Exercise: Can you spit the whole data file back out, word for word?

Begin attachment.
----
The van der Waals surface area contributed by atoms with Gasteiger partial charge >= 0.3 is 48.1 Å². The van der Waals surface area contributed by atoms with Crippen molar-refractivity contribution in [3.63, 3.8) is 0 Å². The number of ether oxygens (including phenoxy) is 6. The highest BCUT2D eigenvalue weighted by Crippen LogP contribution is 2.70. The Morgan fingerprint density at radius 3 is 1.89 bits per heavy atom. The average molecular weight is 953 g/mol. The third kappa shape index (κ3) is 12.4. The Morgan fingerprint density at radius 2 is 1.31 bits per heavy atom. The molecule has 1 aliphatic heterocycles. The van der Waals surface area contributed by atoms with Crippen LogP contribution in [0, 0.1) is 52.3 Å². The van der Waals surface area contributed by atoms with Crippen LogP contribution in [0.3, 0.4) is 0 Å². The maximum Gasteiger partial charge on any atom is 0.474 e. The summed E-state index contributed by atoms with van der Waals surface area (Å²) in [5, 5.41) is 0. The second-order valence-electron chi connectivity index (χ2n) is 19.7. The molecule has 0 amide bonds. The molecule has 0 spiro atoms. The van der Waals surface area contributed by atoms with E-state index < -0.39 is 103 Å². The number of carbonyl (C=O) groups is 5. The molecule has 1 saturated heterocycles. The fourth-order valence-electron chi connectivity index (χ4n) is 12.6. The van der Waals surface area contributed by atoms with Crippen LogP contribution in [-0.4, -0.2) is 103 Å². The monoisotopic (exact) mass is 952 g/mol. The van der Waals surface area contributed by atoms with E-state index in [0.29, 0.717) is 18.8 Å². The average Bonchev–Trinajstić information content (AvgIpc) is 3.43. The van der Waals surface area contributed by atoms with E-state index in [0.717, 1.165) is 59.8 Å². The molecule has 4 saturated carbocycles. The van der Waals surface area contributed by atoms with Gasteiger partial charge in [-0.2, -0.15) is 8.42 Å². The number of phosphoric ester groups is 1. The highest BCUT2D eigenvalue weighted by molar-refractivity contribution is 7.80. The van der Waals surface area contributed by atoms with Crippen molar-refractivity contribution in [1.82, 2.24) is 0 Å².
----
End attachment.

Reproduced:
The van der Waals surface area contributed by atoms with Gasteiger partial charge >= 0.3 is 48.1 Å². The van der Waals surface area contributed by atoms with Crippen molar-refractivity contribution in [3.63, 3.8) is 0 Å². The number of ether oxygens (including phenoxy) is 6. The highest BCUT2D eigenvalue weighted by Crippen LogP contribution is 2.70. The Morgan fingerprint density at radius 3 is 1.89 bits per heavy atom. The average molecular weight is 953 g/mol. The third kappa shape index (κ3) is 12.4. The Morgan fingerprint density at radius 2 is 1.31 bits per heavy atom. The molecule has 1 aliphatic heterocycles. The van der Waals surface area contributed by atoms with Crippen LogP contribution in [0, 0.1) is 52.3 Å². The van der Waals surface area contributed by atoms with Crippen LogP contribution in [0.3, 0.4) is 0 Å². The maximum Gasteiger partial charge on any atom is 0.474 e. The summed E-state index contributed by atoms with van der Waals surface area (Å²) in [5, 5.41) is 0. The second-order valence-electron chi connectivity index (χ2n) is 19.7. The molecule has 0 amide bonds. The molecule has 0 spiro atoms. The van der Waals surface area contributed by atoms with E-state index < -0.39 is 103 Å². The number of carbonyl (C=O) groups is 5. The molecule has 1 saturated heterocycles. The fourth-order valence-electron chi connectivity index (χ4n) is 12.6. The van der Waals surface area contributed by atoms with Crippen LogP contribution in [-0.4, -0.2) is 103 Å². The monoisotopic (exact) mass is 952 g/mol. The van der Waals surface area contributed by atoms with E-state index in [0.29, 0.717) is 18.8 Å². The average Bonchev–Trinajstić information content (AvgIpc) is 3.43. The van der Waals surface area contributed by atoms with E-state index in [0.717, 1.165) is 59.8 Å². The molecule has 4 saturated carbocycles. The van der Waals surface area contributed by atoms with Gasteiger partial charge in [-0.2, -0.15) is 8.42 Å². The number of phosphoric ester groups is 1. The highest BCUT2D eigenvalue weighted by molar-refractivity contribution is 7.80. The van der Waals surface area contributed by atoms with Crippen molar-refractivity contribution in [1.82, 2.24) is 0 Å².